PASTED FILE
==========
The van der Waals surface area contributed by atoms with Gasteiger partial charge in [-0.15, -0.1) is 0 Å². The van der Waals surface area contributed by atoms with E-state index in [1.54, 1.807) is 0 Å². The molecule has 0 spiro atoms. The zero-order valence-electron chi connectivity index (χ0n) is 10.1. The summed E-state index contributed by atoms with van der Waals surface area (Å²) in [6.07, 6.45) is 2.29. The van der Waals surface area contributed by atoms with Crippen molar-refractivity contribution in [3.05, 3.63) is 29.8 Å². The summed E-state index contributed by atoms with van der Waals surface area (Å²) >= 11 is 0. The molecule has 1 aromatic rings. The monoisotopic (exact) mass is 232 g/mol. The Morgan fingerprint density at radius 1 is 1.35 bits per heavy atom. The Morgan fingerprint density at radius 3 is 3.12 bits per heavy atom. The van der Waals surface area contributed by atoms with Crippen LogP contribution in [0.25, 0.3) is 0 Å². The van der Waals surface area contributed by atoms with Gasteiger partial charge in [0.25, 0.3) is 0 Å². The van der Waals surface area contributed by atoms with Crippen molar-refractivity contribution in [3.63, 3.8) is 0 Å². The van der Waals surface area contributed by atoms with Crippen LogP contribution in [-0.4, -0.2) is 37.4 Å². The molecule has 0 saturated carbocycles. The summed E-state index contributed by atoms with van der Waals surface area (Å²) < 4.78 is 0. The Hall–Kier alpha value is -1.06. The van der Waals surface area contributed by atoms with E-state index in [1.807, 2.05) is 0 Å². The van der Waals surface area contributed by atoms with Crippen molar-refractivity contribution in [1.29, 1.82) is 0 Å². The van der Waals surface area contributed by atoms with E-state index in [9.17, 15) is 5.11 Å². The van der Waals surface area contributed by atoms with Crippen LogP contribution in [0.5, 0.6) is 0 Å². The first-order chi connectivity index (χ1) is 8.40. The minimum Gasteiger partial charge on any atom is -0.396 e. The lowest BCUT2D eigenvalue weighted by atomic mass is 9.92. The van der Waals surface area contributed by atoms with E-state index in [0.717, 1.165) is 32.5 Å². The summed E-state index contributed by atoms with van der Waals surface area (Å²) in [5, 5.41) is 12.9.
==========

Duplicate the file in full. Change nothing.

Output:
The van der Waals surface area contributed by atoms with Gasteiger partial charge in [-0.15, -0.1) is 0 Å². The van der Waals surface area contributed by atoms with E-state index in [1.54, 1.807) is 0 Å². The molecule has 0 spiro atoms. The zero-order valence-electron chi connectivity index (χ0n) is 10.1. The summed E-state index contributed by atoms with van der Waals surface area (Å²) in [6.07, 6.45) is 2.29. The van der Waals surface area contributed by atoms with Crippen molar-refractivity contribution in [3.05, 3.63) is 29.8 Å². The summed E-state index contributed by atoms with van der Waals surface area (Å²) >= 11 is 0. The molecule has 1 aromatic rings. The monoisotopic (exact) mass is 232 g/mol. The Morgan fingerprint density at radius 1 is 1.35 bits per heavy atom. The Morgan fingerprint density at radius 3 is 3.12 bits per heavy atom. The van der Waals surface area contributed by atoms with Crippen LogP contribution in [0.25, 0.3) is 0 Å². The van der Waals surface area contributed by atoms with Gasteiger partial charge in [0.25, 0.3) is 0 Å². The van der Waals surface area contributed by atoms with Crippen molar-refractivity contribution in [3.63, 3.8) is 0 Å². The van der Waals surface area contributed by atoms with Crippen LogP contribution in [-0.4, -0.2) is 37.4 Å². The molecule has 0 saturated carbocycles. The summed E-state index contributed by atoms with van der Waals surface area (Å²) < 4.78 is 0. The Hall–Kier alpha value is -1.06. The van der Waals surface area contributed by atoms with E-state index in [1.807, 2.05) is 0 Å². The van der Waals surface area contributed by atoms with Crippen molar-refractivity contribution in [1.29, 1.82) is 0 Å². The van der Waals surface area contributed by atoms with E-state index in [9.17, 15) is 5.11 Å². The van der Waals surface area contributed by atoms with Crippen LogP contribution in [0.5, 0.6) is 0 Å². The first-order chi connectivity index (χ1) is 8.40. The minimum Gasteiger partial charge on any atom is -0.396 e. The lowest BCUT2D eigenvalue weighted by atomic mass is 9.92. The van der Waals surface area contributed by atoms with E-state index in [0.717, 1.165) is 32.5 Å². The summed E-state index contributed by atoms with van der Waals surface area (Å²) in [5, 5.41) is 12.9.